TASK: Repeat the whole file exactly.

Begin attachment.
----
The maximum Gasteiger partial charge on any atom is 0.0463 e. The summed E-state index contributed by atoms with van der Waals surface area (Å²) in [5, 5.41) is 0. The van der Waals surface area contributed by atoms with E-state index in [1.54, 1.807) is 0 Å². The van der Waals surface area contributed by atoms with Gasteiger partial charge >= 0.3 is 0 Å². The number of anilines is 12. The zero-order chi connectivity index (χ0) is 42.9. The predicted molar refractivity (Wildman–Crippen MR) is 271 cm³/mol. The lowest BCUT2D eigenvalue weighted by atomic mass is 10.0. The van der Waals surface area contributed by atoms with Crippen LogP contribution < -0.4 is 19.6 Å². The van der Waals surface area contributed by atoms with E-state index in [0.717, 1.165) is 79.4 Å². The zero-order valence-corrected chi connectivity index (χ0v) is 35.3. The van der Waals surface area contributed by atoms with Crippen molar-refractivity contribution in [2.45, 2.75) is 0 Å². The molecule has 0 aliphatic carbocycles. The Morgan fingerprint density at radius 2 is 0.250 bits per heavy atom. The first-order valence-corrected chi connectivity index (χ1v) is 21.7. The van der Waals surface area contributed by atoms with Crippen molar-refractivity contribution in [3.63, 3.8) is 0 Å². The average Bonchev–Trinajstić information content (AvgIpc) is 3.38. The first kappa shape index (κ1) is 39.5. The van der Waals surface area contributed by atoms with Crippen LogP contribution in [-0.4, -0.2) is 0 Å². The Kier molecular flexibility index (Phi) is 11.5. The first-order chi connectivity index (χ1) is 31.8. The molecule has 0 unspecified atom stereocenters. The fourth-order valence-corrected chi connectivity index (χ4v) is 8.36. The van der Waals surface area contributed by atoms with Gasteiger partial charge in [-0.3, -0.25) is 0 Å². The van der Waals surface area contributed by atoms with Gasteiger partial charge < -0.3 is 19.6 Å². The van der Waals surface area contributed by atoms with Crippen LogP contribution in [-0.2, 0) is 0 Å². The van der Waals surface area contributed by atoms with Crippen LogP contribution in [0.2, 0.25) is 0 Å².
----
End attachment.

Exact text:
The maximum Gasteiger partial charge on any atom is 0.0463 e. The summed E-state index contributed by atoms with van der Waals surface area (Å²) in [5, 5.41) is 0. The van der Waals surface area contributed by atoms with E-state index in [1.54, 1.807) is 0 Å². The van der Waals surface area contributed by atoms with Gasteiger partial charge >= 0.3 is 0 Å². The number of anilines is 12. The zero-order chi connectivity index (χ0) is 42.9. The predicted molar refractivity (Wildman–Crippen MR) is 271 cm³/mol. The lowest BCUT2D eigenvalue weighted by atomic mass is 10.0. The van der Waals surface area contributed by atoms with Crippen LogP contribution < -0.4 is 19.6 Å². The van der Waals surface area contributed by atoms with E-state index in [0.717, 1.165) is 79.4 Å². The zero-order valence-corrected chi connectivity index (χ0v) is 35.3. The van der Waals surface area contributed by atoms with Crippen molar-refractivity contribution in [2.45, 2.75) is 0 Å². The molecule has 0 aliphatic carbocycles. The Morgan fingerprint density at radius 2 is 0.250 bits per heavy atom. The first-order valence-corrected chi connectivity index (χ1v) is 21.7. The van der Waals surface area contributed by atoms with Crippen molar-refractivity contribution in [3.63, 3.8) is 0 Å². The average Bonchev–Trinajstić information content (AvgIpc) is 3.38. The first kappa shape index (κ1) is 39.5. The van der Waals surface area contributed by atoms with Crippen LogP contribution in [-0.4, -0.2) is 0 Å². The Kier molecular flexibility index (Phi) is 11.5. The first-order chi connectivity index (χ1) is 31.8. The molecule has 0 unspecified atom stereocenters. The fourth-order valence-corrected chi connectivity index (χ4v) is 8.36. The van der Waals surface area contributed by atoms with Gasteiger partial charge in [-0.3, -0.25) is 0 Å². The van der Waals surface area contributed by atoms with Gasteiger partial charge < -0.3 is 19.6 Å². The van der Waals surface area contributed by atoms with Crippen LogP contribution in [-0.2, 0) is 0 Å². The van der Waals surface area contributed by atoms with Crippen LogP contribution in [0.2, 0.25) is 0 Å².